The reason why sophomore jinx *appears* to exist is actually because of this.... people tend to notice and emphasize a great performance by a rookie, but when he performs exceptionally well, beyond well above average, it usually involves a fair amount of luck as well. So his next year, when he isn't as lucky, he regresses to his normal performance level. The resulting stats don't look as good as in the first year. And people call this sophomore jinx, when it's actually a natural result of statistical/performance fluctuation.... the result of Mother Nature... hahhahaha.

Rating players using more stats than just the first year at the MLB level avoids that kind of overrating players performing beyond their true abilities.

Not saying the resulting ratings always come out reasonably though. Rating players isn't as cut and dry as you might be thinking here, although for the purpose of making the game most aspect of rating is very systematized.

Gamers just think their know better because it always feels more accurate when a player is rated to their liking, and complain when he isn't.





It's really not random.... they use formulas.

... and for online leagues, you can use your own roster, though not for Play Now/game rooms....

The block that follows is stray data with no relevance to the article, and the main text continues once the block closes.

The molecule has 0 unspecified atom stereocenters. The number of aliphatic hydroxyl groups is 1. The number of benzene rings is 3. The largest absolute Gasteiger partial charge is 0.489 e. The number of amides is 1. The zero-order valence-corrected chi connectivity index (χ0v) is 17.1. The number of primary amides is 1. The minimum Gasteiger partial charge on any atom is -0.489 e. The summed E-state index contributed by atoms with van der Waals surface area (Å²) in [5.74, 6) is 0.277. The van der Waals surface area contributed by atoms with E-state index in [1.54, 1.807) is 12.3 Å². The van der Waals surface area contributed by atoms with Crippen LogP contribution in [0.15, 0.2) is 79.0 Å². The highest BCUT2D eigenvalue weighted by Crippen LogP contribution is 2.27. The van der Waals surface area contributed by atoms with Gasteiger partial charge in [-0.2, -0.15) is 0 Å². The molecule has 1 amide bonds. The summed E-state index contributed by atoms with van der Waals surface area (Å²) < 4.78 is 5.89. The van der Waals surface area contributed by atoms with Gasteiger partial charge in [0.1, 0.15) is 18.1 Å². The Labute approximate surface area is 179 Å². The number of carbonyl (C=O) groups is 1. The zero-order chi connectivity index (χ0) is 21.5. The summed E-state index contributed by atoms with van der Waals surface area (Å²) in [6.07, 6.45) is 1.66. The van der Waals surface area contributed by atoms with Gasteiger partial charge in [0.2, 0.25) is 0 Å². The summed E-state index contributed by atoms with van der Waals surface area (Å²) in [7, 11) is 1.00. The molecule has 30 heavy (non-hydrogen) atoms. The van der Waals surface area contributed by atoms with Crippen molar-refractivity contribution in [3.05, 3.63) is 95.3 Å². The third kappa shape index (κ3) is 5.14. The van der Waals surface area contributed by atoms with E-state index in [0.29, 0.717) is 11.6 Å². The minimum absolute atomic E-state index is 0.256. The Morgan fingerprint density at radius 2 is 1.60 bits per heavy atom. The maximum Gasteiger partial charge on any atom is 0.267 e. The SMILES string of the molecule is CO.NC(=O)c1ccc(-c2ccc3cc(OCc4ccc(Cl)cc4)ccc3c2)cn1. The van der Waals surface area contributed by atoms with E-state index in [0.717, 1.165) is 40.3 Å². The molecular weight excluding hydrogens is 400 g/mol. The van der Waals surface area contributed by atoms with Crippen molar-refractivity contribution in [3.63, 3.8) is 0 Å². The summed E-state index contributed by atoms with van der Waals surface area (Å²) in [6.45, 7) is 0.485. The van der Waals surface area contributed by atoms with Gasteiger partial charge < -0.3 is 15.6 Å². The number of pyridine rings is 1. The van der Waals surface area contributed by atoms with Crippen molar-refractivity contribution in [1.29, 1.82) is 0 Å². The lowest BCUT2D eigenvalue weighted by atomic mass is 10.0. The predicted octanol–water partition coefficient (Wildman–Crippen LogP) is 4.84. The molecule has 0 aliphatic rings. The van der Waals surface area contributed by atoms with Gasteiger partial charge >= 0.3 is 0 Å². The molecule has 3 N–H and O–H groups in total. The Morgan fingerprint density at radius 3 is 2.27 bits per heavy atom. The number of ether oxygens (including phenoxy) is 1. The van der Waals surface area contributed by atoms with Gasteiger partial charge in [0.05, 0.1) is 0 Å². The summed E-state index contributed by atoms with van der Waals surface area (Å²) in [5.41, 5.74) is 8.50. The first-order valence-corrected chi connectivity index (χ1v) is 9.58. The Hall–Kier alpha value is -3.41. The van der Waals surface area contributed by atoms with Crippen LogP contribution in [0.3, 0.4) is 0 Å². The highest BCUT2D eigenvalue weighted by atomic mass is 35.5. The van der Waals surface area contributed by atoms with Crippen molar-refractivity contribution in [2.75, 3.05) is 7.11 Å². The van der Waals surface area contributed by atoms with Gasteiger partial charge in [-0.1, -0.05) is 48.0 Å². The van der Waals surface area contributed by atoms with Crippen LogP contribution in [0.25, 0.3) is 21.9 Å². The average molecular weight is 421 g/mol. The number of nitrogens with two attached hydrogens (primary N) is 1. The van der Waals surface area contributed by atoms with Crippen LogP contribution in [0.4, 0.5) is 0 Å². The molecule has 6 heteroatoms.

Comparison to other games like this isn't really meaningful as well... since 2 - 5 points difference in The Show isn't really the same as that in the other games.




Again, I'm just relaying the info that I've gathered from things like this site and the CD event. Not trying to stir up or being defensive or anything.
Well, it isn't fair to "dig up" any minor league stats when both full rookie seasons are there to compare. It really doesn't matter what Trout did in the minors, it matters what he did last year--same as with Harper.

The only reasonable way to rate Harper and Trout is by what they both did in their first full year of major league baseball--which of course is just my opinion.
 
# 177 Cavicchi @ 03/02/13 12:41 PM
By the way, I have also criticized Chapman's rating as a Pitcher. 99 for a relief pitcher who is entering his first year as a Starter?

Neither Trout or Chapman are on my favorite team. I am just annoyed by ratings that do not make sense to me.
 
# 178 3fiddy @ 03/02/13 12:48 PM
Trout did get some abs at the MLB level in 2011. Wonder if that was entered hurt him ?
 
# 179 Cavicchi @ 03/02/13 12:53 PM
Quote:
Originally Posted by 3fiddy
Trout did get some abs at the MLB level in 2011. Wonder if that was entered hurt him ?
Talk about nit-picking

Were both Harper and Trout rookies last year? Yes. Maybe the real reason is Trout didn't want to be on the cover? ;-)
 
# 180 nomo17k @ 03/02/13 12:59 PM
Quote:
Originally Posted by Cavicchi
Well, it isn't fair to "dig up" any minor league stats when both full rookie seasons are there to compare. It really doesn't matter what Trout did in the minors, it matters what he did last year--same as with Harper.